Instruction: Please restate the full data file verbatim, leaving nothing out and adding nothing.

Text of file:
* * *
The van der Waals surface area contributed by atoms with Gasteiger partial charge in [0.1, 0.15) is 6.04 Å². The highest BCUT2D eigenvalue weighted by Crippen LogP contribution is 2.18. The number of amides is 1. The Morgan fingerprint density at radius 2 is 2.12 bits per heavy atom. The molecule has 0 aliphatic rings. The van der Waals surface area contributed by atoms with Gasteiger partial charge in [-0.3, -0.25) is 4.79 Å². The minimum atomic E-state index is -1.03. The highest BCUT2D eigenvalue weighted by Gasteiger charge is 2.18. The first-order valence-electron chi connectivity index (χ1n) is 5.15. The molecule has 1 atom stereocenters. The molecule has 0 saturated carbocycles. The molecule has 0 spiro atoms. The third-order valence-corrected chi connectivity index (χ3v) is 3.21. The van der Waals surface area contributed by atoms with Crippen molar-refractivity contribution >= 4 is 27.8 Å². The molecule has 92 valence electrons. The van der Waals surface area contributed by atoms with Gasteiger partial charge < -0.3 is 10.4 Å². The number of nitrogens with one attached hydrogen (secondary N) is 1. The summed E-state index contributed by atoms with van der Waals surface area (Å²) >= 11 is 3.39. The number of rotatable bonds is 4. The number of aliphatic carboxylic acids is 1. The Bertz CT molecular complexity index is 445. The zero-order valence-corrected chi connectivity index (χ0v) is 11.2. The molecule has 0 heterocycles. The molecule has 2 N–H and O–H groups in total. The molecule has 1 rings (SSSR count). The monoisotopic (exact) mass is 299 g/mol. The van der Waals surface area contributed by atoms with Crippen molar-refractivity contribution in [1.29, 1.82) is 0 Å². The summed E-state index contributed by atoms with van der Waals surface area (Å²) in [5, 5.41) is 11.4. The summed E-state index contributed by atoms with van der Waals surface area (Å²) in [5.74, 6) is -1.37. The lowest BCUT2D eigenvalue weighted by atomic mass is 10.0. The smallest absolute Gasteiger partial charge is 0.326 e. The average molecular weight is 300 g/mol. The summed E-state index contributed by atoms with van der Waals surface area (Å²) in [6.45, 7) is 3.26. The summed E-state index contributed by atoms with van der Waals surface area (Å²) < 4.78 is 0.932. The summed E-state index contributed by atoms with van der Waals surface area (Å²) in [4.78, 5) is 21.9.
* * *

The van der Waals surface area contributed by atoms with Gasteiger partial charge in [0.1, 0.15) is 6.04 Å². The highest BCUT2D eigenvalue weighted by Crippen LogP contribution is 2.18. The number of amides is 1. The Morgan fingerprint density at radius 2 is 2.12 bits per heavy atom. The molecule has 0 aliphatic rings. The van der Waals surface area contributed by atoms with Gasteiger partial charge in [-0.3, -0.25) is 4.79 Å². The minimum atomic E-state index is -1.03. The highest BCUT2D eigenvalue weighted by Gasteiger charge is 2.18. The first-order valence-electron chi connectivity index (χ1n) is 5.15. The molecule has 1 atom stereocenters. The molecule has 0 saturated carbocycles. The molecule has 0 spiro atoms. The third-order valence-corrected chi connectivity index (χ3v) is 3.21. The van der Waals surface area contributed by atoms with Crippen molar-refractivity contribution >= 4 is 27.8 Å². The molecule has 92 valence electrons. The van der Waals surface area contributed by atoms with Gasteiger partial charge < -0.3 is 10.4 Å². The number of nitrogens with one attached hydrogen (secondary N) is 1. The summed E-state index contributed by atoms with van der Waals surface area (Å²) >= 11 is 3.39. The number of rotatable bonds is 4. The number of aliphatic carboxylic acids is 1. The Bertz CT molecular complexity index is 445. The zero-order valence-corrected chi connectivity index (χ0v) is 11.2. The molecule has 0 heterocycles. The molecule has 2 N–H and O–H groups in total. The molecule has 1 rings (SSSR count). The monoisotopic (exact) mass is 299 g/mol. The van der Waals surface area contributed by atoms with Crippen molar-refractivity contribution in [1.29, 1.82) is 0 Å². The summed E-state index contributed by atoms with van der Waals surface area (Å²) in [5, 5.41) is 11.4. The summed E-state index contributed by atoms with van der Waals surface area (Å²) in [5.74, 6) is -1.37. The lowest BCUT2D eigenvalue weighted by atomic mass is 10.0. The smallest absolute Gasteiger partial charge is 0.326 e. The average molecular weight is 300 g/mol. The summed E-state index contributed by atoms with van der Waals surface area (Å²) in [6.45, 7) is 3.26. The summed E-state index contributed by atoms with van der Waals surface area (Å²) < 4.78 is 0.932. The summed E-state index contributed by atoms with van der Waals surface area (Å²) in [4.78, 5) is 21.9.